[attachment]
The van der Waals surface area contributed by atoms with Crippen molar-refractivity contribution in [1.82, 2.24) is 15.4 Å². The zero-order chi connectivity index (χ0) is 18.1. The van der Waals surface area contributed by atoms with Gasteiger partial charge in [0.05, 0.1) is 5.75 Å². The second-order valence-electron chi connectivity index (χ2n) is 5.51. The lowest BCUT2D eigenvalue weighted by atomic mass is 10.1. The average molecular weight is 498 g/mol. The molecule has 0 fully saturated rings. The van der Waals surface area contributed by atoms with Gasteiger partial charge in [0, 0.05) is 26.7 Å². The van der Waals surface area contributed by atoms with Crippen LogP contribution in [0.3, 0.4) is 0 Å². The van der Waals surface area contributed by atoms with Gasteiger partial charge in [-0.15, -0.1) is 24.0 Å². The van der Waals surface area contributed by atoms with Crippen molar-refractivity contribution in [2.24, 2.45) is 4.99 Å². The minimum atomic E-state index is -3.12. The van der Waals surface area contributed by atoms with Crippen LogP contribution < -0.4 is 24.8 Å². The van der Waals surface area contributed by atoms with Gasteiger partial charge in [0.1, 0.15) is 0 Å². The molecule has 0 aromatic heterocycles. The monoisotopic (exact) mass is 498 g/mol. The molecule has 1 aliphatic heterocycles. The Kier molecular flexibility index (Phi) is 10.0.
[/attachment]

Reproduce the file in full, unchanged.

The van der Waals surface area contributed by atoms with Crippen molar-refractivity contribution in [1.82, 2.24) is 15.4 Å². The zero-order chi connectivity index (χ0) is 18.1. The van der Waals surface area contributed by atoms with Gasteiger partial charge in [0.05, 0.1) is 5.75 Å². The second-order valence-electron chi connectivity index (χ2n) is 5.51. The lowest BCUT2D eigenvalue weighted by atomic mass is 10.1. The average molecular weight is 498 g/mol. The molecule has 0 fully saturated rings. The van der Waals surface area contributed by atoms with Gasteiger partial charge in [0, 0.05) is 26.7 Å². The van der Waals surface area contributed by atoms with Crippen LogP contribution in [0.3, 0.4) is 0 Å². The van der Waals surface area contributed by atoms with Gasteiger partial charge in [-0.15, -0.1) is 24.0 Å². The van der Waals surface area contributed by atoms with Crippen molar-refractivity contribution in [2.24, 2.45) is 4.99 Å². The minimum atomic E-state index is -3.12. The van der Waals surface area contributed by atoms with Crippen LogP contribution < -0.4 is 24.8 Å². The van der Waals surface area contributed by atoms with Gasteiger partial charge in [0.1, 0.15) is 0 Å². The molecule has 0 aromatic heterocycles. The monoisotopic (exact) mass is 498 g/mol. The molecule has 1 aliphatic heterocycles. The Kier molecular flexibility index (Phi) is 10.0.